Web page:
Melatonin Levels in Idiopathic Scoliosis: Diurnal and Nocturnal Serum Melatonin Levels in Girls With Adolescent Idiopathic Scoliosis

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Abstract

Study Design

Matched pairs of adolescent girls were used to compare serum melatonin levels in adolescent patients and control subjects with idiopathic scoliosis during the day and in the middle of the night.

Objectives

To compare serum melatonin levels in patients with adolescent idiopathic scoliosis and matched control subjects during the day and in the middle of the night.

Summary of Background Data

Recent studies using the chick as the animal model have suggested that the pineal gland and its main product, melatonin, might be involved in the cause of scoliosis. There have been no studies of melatonin levels in patients with adolescent idiopathic scoliosis.

Methods

Blood was collected from seven adolescent girls with idiopathic scoliosis and a group of seven age-matched control subjects. Two samples were collected, one in the middle of the day and one in the middle of the night, to examine the diurnal variation of melatonin production. Serum melatonin levels were measured using a radioimmunoassay technique.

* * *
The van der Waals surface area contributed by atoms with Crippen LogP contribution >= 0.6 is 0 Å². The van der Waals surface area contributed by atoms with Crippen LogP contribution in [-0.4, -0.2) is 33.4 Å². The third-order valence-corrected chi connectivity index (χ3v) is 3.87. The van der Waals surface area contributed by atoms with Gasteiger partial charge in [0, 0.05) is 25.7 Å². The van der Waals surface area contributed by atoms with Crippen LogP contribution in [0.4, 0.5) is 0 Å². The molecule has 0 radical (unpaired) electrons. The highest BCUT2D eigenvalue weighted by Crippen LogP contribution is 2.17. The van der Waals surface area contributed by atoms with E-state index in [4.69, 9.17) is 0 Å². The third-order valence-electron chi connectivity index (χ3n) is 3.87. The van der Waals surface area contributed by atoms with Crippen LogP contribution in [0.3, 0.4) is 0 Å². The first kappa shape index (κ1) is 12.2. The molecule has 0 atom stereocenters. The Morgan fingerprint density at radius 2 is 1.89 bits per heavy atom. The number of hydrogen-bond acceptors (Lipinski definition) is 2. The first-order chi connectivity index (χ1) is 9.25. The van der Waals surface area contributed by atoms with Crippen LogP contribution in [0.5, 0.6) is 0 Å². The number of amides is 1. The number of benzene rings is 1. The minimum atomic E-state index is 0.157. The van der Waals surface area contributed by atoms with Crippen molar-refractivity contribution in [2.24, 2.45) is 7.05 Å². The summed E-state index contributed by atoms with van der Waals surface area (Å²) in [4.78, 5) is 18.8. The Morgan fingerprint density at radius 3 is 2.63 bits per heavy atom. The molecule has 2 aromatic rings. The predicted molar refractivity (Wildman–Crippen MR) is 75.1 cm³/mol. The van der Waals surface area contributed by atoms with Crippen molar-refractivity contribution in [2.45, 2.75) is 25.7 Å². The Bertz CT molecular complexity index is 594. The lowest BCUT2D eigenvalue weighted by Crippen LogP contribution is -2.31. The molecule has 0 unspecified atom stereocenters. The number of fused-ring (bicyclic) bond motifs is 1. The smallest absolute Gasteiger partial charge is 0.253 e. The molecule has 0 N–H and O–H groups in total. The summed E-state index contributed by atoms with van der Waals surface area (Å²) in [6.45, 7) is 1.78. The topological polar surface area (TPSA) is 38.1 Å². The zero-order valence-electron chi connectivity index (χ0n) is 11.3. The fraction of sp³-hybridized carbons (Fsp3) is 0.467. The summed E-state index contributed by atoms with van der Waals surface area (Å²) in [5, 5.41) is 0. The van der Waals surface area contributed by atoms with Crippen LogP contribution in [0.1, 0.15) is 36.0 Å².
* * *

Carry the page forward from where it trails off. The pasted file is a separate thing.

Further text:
Results

No significant differences were found in serum melatonin levels between experimental and control groups either during the day, when melatonin levels were low, or during the night, when melatonin levels were high.

Conclusions

Whereas pinealectomy in young chickens leads to reduced melatonin levels and the development of scoliosis, the results of this study suggest that melatonin levels in mature patients who already have severe scoliosis do not differ from healthy subjects. Whether melatonin levels differ in humans between healthy subjects and patients with scoliosis at the time of onset of the disease remains to be seen.

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